Wicca and Witchcraft

Wicca and Witchcraft

Updated: Aug 1


Wicca and Witchcraft

Understanding Wicca and Witchcraft


The purpose of this article is to answer some very basic questions about Wicca, while dispelling certain misconceptions about it. This article is not meant to be an exhaustive history of Wicca, but rather a starting point for those who are curious about exactly what Wicca is.Understanding Wicca and Witchcraft

The purpose of this article is to answer some very basic questions about Wicca, while dispelling certain misconceptions about it. This article is not meant to be an exhaustive history of Wicca, but rather a starting point for those who are curious about exactly what Wicca is.


What Is Wicca?

Wicca, sometimes referred to as witchcraft, is a neopagan, earth-based religion. Neopaganism describes a group of religions that derive from ancient pagan religions. According to Silver Ravenwolf, author of TeenWitch: Wicca for a New Generation, "witchcraft is a nature based, affirming religion that follows a moral code and seeks to bring harmony among people, and empower the self and others."


There are various Wiccan traditions that embrace a wide variety of beliefs and practices. These include Gardnerian Witchcraft, Alexandrian Wicca, Dianic Witch Craft, Celtic Wicca, Georgian Wicca, and Discordianism. However, the distinct principles of Gardnerian Wicca, founded by Gerald B. Gardner in the 1940's, seem to form the basis of most of the Wiccan traditions. These principles include:


-- Everyone has the divine (or goddess) within


-- One should develop natural gifts for divination or occult magick


-- Divine forces or nature spirits are invoked in rituals


-- The Goddess, as either a symbol or a real entity, is the focus of worship


-- Nature and the earth are sacred manifestations of the Goddess


-- Everyone has his or her own spiritual path to follow


-- Rituals and celebrations are linked to the seasons and moon phases


-- Meditation, visualization, invocation, chanting, burning candles, and special rituals trigger a sense of the mystical, thus reinforcing the core belief system.


Charles Leland and Margaret Murray also played a role in the development of neopaganism. Modern- day Wicca's roots can be traced back to their writings.


Wiccans believe that all matter has a universal force. They support peace and revere nature. The ultimate goal is to be in harmony with nature in order to foster a peaceful existence. Wiccans believe that peace cannot be achieved if they are not in sync with nature. Wiccans also believe that the universal force which exists in all matter can be manipulated through an act of will. This belief is the basis for Wiccan magic.


The deity worshipped by Wiccans is both male and female; therefore, Wiccans honor both the god and goddess. Most Wiccans worship the Great Goddess and Her consort, the Horned God. Some Wiccan traditions place more emphasis on the Goddess. Yet, others do not emphasize the existence of any one predominant deity.


Wiccans celebrate eight holiday sabbats which fall on the solstices and equinoxes and on the four "cross quarter days" on or about the first day of February, May, August, and November. Many Wiccans also celebrate esbats during particular phases of the moon.


What Wicca Is Not


Many people have the mistaken belief that Wicca is satan worship and the Christian church has identified Wicca with satanism. However, Wiccans do not believe in satan or the devil or any other supernatural force of evil. Wiccans view satan or the devil as a Christian construct which Christians juxtaposed against Jesus Christ.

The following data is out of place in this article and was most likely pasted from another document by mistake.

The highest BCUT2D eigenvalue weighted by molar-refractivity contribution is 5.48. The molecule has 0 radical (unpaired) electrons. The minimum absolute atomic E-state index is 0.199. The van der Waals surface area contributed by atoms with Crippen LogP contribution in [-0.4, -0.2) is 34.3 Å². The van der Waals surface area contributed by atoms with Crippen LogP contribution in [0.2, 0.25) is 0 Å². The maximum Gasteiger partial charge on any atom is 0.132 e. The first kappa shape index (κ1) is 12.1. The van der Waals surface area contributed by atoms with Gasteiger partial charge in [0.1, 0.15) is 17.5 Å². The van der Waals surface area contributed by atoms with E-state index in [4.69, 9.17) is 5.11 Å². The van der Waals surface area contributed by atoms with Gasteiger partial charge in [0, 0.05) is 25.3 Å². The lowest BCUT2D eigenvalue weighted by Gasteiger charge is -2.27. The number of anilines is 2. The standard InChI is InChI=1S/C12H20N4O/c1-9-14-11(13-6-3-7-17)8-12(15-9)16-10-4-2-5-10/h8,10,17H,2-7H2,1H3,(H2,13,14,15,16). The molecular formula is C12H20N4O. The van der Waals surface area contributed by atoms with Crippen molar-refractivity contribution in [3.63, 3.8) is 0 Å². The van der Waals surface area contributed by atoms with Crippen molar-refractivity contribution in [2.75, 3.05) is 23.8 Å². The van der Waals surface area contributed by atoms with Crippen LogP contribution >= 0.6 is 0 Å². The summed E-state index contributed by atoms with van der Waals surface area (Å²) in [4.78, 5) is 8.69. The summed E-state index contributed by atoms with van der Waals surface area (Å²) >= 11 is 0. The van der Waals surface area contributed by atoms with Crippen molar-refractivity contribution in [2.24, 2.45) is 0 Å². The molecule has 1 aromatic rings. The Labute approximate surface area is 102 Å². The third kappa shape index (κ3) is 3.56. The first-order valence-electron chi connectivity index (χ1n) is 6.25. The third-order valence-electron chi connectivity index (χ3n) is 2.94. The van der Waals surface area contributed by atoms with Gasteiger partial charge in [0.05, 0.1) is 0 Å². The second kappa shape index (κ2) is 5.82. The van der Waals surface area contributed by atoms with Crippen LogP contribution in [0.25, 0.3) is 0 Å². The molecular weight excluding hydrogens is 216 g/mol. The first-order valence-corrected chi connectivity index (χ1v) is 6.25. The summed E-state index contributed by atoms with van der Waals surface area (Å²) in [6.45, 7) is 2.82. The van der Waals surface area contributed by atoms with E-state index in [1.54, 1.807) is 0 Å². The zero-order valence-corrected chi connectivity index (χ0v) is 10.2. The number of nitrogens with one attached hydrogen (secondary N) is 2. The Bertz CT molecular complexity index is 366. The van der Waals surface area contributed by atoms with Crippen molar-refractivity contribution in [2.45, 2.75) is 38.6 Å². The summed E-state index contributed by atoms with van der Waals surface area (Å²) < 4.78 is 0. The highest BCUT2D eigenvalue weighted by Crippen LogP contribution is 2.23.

Wiccans do not practice black magic, but rather white magick witchcraft. Because Wiccans do not believe in hurting people, killing animals, taking drugs, or stealing, they use magick only to help themselves, but never to harm or manipulate others.


Nor is Wicca a cult. Wiccans do not believe in trying to convert others to Wicca. They do not believe that one person, a leader, should exercise control over another, as is generally the case with cults.


What is the Wiccan Rede?

The Wiccan Rede is a tenet by which all Wiccan live. The Rede states, "And it harm none, do as ye will". Essentially, this means as a Wiccan, a person can do anything he'd like as long as it doesn't hurt anyone, including himself.


Wiccans also believe in karma or what they call the threefold law which states that whatever a person does, whether good or bad, will come back to them threefold. So Wiccans always consider the consequences before taking action.


The Rising Popularity of Wicca


Wicca and witchcraft have become very popular among teenagers and young adults. Some believe this rise in popularity is due, in part, to the portrayal of witches on television and in the movies. Movies like The Craft and Practical Magic and television shows like Charmed, Buffy the Vampire Slayer, and Sabrina, The Teenage Witch served to create an interest in witchcraft among young people.


Others believe that teenagers and young adults, who consider themselves environmentalists, are drawn to Wicca because of its reverence for earth and nature. Moreover, many believe that teenagers and young adults gravitate to Wicca because it places such a strong emphasis on the role and power of women, self-empowerment, and spiritual growth.


Conclusion


Modern-day Wicca finds its roots in pre-Christian pagan religions. With an emphasis on maintaining harmony with nature, karma, self-empowerment, and spiritual growth, Wicca's popularity continues to grow. However, many hold the mistaken belief that Wicca is satanism or a cult.


There are no hard and fast rules in Wicca. Many Wicca traditions exist today whose practices and rituals differ. However, all seem to adhere to the Wiccan Rede and most seem to have their foundation in Gardnerian Wicca.



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